• S2 is usually normal, but may be difficult to hear if the murmur is peaking at its time. It is accentuated with pulmonary hypertension ( PHT).
  • Continuous machinery murmur is the characteristic sign: Peaking at or near the second sound, and best heard below the left clavicle & at the upper left sternal border.


PDA murmur:

PDA murmur is usually continuous throughout systole & diastole, due to persistent pressure gradient between the aorta and pulmonary arterial system.




http://www.learntheheart.com/PDA.bmp




The aortic pressure is higher than the pulmonary arterial pressure throughout systole and diastole.
http://lh3.ggpht.com/_zMAsR4nBNbU/SlSswQlt3rI/AAAAAAAAA1U/R27nKRaVyaU/image%5B7%5D.png?imgmax=800


Diastolic component of the murmur may be abbreviated in:
  • Newborns.
  • Very small shunts.
  • Pulmonary hypertension (PHT).
  • In prematures: The diastolic component may totally disappear and the murmur is only systolic, or the whole murmur may disappear.



Chest x ray:
  • With small shunt: Normal x-ray.
  • With large shunt:
    • Enlarged left atrium (LA), left ventricle (LV), aorta (AO) and pulmonary arteries (PA).
    • Pulmonary plethora.
  • With CHF: Pulmonary edema.
  • With Eisenmenger’s PDA: All manifestations improve except central PA, which become markedly dilated.



Electrocardiogram:
  • Small shunts: ECG is usually normal, but left axis deviation may be present.
  • Large shunts:
    • Left atrial enlargement (LAE).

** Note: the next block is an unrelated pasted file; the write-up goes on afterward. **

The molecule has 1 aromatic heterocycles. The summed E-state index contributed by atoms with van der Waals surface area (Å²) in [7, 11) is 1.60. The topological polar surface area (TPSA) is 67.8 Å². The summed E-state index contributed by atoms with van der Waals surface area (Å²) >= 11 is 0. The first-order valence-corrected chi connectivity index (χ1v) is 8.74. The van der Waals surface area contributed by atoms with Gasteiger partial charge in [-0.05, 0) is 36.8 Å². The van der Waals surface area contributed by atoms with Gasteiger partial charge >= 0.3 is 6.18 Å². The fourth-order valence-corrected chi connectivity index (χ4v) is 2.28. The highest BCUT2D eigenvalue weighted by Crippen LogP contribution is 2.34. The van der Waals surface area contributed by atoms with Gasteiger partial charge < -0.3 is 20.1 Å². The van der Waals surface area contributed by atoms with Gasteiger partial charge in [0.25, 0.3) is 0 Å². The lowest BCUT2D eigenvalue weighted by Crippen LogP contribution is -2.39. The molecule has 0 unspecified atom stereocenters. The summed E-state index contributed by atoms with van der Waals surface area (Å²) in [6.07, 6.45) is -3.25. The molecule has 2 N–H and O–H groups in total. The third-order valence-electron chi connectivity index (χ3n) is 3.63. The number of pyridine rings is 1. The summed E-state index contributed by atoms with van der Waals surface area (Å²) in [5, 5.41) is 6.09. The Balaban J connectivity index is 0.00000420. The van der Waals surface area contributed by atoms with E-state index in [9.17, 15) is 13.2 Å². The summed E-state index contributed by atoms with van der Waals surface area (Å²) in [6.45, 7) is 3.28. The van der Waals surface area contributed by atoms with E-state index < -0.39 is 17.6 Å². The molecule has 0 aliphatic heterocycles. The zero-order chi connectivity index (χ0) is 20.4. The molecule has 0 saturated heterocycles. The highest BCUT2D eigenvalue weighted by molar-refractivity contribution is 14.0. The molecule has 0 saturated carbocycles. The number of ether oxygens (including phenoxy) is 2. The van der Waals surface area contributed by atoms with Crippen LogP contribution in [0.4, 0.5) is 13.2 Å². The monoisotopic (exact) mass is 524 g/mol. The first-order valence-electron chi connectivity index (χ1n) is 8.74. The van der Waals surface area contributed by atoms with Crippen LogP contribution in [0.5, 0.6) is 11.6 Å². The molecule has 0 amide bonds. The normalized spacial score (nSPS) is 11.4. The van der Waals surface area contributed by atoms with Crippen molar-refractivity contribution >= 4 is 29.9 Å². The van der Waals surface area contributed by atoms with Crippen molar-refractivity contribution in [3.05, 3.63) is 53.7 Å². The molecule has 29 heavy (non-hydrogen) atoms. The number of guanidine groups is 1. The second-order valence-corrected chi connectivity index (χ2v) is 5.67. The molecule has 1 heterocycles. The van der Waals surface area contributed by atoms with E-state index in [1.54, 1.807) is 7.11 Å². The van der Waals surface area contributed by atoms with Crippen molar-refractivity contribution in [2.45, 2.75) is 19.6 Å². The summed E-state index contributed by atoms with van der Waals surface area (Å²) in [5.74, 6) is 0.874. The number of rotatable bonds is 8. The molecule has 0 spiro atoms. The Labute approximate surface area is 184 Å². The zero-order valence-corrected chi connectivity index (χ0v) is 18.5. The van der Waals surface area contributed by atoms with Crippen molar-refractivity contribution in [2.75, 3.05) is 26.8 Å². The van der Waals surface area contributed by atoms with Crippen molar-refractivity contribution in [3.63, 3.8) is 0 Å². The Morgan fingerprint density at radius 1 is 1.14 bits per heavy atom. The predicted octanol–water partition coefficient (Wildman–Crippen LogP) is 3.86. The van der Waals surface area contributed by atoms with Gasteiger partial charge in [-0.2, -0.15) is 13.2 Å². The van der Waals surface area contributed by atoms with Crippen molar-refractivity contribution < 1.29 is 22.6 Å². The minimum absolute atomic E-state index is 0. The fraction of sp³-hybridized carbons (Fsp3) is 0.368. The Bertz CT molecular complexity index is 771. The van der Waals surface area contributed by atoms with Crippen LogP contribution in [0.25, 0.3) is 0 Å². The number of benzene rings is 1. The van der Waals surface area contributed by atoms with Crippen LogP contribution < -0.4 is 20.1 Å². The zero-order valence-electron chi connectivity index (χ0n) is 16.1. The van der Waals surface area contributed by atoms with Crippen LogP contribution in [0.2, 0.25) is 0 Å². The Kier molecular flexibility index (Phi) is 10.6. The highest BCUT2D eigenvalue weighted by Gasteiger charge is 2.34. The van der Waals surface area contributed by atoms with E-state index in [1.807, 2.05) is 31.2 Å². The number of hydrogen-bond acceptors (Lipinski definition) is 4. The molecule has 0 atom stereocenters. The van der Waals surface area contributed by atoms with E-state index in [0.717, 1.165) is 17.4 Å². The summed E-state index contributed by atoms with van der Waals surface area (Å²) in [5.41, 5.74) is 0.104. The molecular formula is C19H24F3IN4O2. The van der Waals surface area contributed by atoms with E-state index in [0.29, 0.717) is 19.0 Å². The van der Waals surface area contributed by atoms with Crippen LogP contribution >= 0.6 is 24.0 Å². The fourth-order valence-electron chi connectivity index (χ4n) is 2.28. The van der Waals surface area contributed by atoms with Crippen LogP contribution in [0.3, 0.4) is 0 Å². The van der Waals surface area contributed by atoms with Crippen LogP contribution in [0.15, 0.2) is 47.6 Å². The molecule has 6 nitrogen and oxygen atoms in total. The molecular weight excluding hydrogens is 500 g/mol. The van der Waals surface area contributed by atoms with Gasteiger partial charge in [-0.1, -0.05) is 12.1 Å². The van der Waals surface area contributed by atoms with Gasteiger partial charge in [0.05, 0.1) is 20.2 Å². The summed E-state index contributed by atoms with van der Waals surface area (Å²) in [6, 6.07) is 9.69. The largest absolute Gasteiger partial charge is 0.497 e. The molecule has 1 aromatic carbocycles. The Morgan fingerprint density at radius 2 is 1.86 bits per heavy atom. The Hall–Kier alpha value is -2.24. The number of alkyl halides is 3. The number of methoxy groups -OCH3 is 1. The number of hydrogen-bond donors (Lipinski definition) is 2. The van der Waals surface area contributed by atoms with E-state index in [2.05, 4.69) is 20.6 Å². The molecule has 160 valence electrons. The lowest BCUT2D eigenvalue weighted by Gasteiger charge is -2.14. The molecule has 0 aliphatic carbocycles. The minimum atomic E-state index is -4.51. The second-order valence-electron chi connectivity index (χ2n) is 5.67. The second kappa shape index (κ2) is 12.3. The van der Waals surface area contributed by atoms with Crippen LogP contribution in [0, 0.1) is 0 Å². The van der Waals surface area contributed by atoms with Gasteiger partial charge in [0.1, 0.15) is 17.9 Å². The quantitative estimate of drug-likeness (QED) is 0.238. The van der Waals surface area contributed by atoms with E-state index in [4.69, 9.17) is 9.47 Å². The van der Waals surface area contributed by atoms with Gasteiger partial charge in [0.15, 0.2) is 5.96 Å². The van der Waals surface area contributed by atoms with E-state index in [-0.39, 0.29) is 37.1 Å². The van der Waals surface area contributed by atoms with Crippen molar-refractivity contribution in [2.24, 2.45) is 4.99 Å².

• Left ventricular hypertrophy (LVH).
    • Right ventricular hypertrophy (RVH); in cases of:
      • Pulmonary hypertension (PHT).
      • Premature infants.



Echocardiography:
  • Visualization of the duct in:
    • High parasternal short axis (SAX) view.
    • Supra sternal SAX & long axis (LAX) views.
    • Trans-esophageal Echocardiographic (TEE) views.
  • Calculation of the systolic and diastolic pressure gradients between the aorta & pulmonary arterial system.
  • Enlarged LA & LV may be detected.



Echocardiography, a high parasternal short axis view demonstrating a large patent duct (PDA). Colour flow demonstrates shunting from 'left to right', from the descending aorta (DAO) to the pulmonary arteries (MPA).
http://www.ojrd.com/content/figures/1750-1172-4-17-1.jpg



http://www.adhb.govt.nz/newborn/guidelines/images/PDA%20short%20axis%201.jpg



http://www.adhb.govt.nz/newborn/guidelines/images/PDA%20-%20ductal%20view%20in%20colour.jpg



http://www.adhb.govt.nz/newborn/guidelines/images/PDA%20-%20MPA%20flow.jpg





Left atrial (LA) enlargement signifies increased pulmonary venous return because of left-to-right ductal shunting. The reference measure is the ratio of the LA to aorta at the level of the aortic valve (the LA:Ao ratio). The aortic does not enlarge with even extremely large PDA so it is a useful measurement that allows for different sized babies. In general, a LA:Ao ratio >1.4:1 indicates a moderate shunt but is dependent on the operator and views. NWH experience suggests that the ratio needs to be greater than 2:1 to support the finding of a significant shunt.
http://www.adhb.govt.nz/newborn/guidelines/images/PDA%20-%20LA-Ao%20ratio.jpg





The presence of a significant ductal shunt results in diastolic run-off to the pulmonary circulation. This will result in flow that is retrograde in the descending thoracic aorta beyond the duct during diastole. In practice, this can be a difficult view to obtain.
http://www.adhb.govt.nz/newborn/guidelines/images/PDA%20-%20Reversed%20aortic%20flow%20-annotated.jpg